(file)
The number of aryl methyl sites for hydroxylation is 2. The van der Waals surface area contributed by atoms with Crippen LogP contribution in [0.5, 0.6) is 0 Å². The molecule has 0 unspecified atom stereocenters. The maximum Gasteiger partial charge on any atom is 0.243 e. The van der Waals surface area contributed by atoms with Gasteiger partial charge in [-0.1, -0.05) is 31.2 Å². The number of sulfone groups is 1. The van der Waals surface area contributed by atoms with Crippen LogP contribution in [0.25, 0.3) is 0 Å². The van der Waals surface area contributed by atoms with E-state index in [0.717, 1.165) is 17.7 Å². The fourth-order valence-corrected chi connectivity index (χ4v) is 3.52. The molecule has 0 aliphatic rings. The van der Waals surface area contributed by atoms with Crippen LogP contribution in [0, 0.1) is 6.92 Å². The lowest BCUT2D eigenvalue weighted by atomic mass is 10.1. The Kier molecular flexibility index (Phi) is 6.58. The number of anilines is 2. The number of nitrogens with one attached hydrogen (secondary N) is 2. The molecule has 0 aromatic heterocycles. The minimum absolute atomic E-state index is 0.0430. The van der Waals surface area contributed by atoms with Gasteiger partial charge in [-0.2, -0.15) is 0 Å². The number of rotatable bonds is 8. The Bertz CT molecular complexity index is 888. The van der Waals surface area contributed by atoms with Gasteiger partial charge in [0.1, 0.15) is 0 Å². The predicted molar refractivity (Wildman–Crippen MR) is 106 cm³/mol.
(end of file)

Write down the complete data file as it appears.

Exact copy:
The number of aryl methyl sites for hydroxylation is 2. The van der Waals surface area contributed by atoms with Crippen LogP contribution in [0.5, 0.6) is 0 Å². The molecule has 0 unspecified atom stereocenters. The maximum Gasteiger partial charge on any atom is 0.243 e. The van der Waals surface area contributed by atoms with Gasteiger partial charge in [-0.1, -0.05) is 31.2 Å². The number of sulfone groups is 1. The van der Waals surface area contributed by atoms with Crippen LogP contribution in [0.25, 0.3) is 0 Å². The van der Waals surface area contributed by atoms with E-state index in [0.717, 1.165) is 17.7 Å². The fourth-order valence-corrected chi connectivity index (χ4v) is 3.52. The molecule has 0 aliphatic rings. The van der Waals surface area contributed by atoms with Crippen LogP contribution in [0, 0.1) is 6.92 Å². The lowest BCUT2D eigenvalue weighted by atomic mass is 10.1. The Kier molecular flexibility index (Phi) is 6.58. The number of anilines is 2. The number of nitrogens with one attached hydrogen (secondary N) is 2. The molecule has 0 aromatic heterocycles. The minimum absolute atomic E-state index is 0.0430. The van der Waals surface area contributed by atoms with Gasteiger partial charge in [-0.2, -0.15) is 0 Å². The number of rotatable bonds is 8. The Bertz CT molecular complexity index is 888. The van der Waals surface area contributed by atoms with Gasteiger partial charge in [0.1, 0.15) is 0 Å². The predicted molar refractivity (Wildman–Crippen MR) is 106 cm³/mol.